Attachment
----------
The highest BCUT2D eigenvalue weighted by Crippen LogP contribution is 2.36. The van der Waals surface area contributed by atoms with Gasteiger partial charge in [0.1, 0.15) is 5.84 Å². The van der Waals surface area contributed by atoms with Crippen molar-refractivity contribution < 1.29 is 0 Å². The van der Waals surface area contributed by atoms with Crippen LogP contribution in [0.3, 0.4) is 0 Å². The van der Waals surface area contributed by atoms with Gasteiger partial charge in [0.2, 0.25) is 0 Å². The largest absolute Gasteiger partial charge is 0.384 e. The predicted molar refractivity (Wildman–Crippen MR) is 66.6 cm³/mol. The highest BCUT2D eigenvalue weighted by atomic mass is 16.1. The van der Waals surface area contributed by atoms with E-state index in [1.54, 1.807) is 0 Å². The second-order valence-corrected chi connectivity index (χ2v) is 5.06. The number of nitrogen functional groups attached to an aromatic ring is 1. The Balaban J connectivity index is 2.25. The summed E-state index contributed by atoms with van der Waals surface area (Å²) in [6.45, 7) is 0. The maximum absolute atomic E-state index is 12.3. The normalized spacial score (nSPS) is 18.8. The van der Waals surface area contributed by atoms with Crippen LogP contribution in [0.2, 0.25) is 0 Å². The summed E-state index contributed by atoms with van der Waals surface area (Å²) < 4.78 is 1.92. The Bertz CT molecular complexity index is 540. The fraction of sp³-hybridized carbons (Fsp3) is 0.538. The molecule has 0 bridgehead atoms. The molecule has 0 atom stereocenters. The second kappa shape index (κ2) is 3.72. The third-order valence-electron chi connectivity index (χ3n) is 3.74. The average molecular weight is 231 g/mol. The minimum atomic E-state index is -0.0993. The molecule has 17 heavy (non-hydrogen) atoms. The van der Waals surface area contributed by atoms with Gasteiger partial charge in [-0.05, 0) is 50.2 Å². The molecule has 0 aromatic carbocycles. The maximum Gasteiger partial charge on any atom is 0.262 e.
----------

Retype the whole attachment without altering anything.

The highest BCUT2D eigenvalue weighted by Crippen LogP contribution is 2.36. The van der Waals surface area contributed by atoms with Gasteiger partial charge in [0.1, 0.15) is 5.84 Å². The van der Waals surface area contributed by atoms with Crippen molar-refractivity contribution < 1.29 is 0 Å². The van der Waals surface area contributed by atoms with Crippen LogP contribution in [0.3, 0.4) is 0 Å². The van der Waals surface area contributed by atoms with Gasteiger partial charge in [0.2, 0.25) is 0 Å². The largest absolute Gasteiger partial charge is 0.384 e. The predicted molar refractivity (Wildman–Crippen MR) is 66.6 cm³/mol. The highest BCUT2D eigenvalue weighted by atomic mass is 16.1. The van der Waals surface area contributed by atoms with E-state index in [1.54, 1.807) is 0 Å². The second-order valence-corrected chi connectivity index (χ2v) is 5.06. The number of nitrogen functional groups attached to an aromatic ring is 1. The Balaban J connectivity index is 2.25. The summed E-state index contributed by atoms with van der Waals surface area (Å²) in [6.45, 7) is 0. The maximum absolute atomic E-state index is 12.3. The normalized spacial score (nSPS) is 18.8. The van der Waals surface area contributed by atoms with Crippen LogP contribution in [0.2, 0.25) is 0 Å². The summed E-state index contributed by atoms with van der Waals surface area (Å²) < 4.78 is 1.92. The Bertz CT molecular complexity index is 540. The fraction of sp³-hybridized carbons (Fsp3) is 0.538. The molecule has 0 bridgehead atoms. The molecule has 0 atom stereocenters. The second kappa shape index (κ2) is 3.72. The third-order valence-electron chi connectivity index (χ3n) is 3.74. The average molecular weight is 231 g/mol. The minimum atomic E-state index is -0.0993. The molecule has 17 heavy (non-hydrogen) atoms. The van der Waals surface area contributed by atoms with Gasteiger partial charge in [-0.05, 0) is 50.2 Å². The molecule has 0 aromatic carbocycles. The maximum Gasteiger partial charge on any atom is 0.262 e.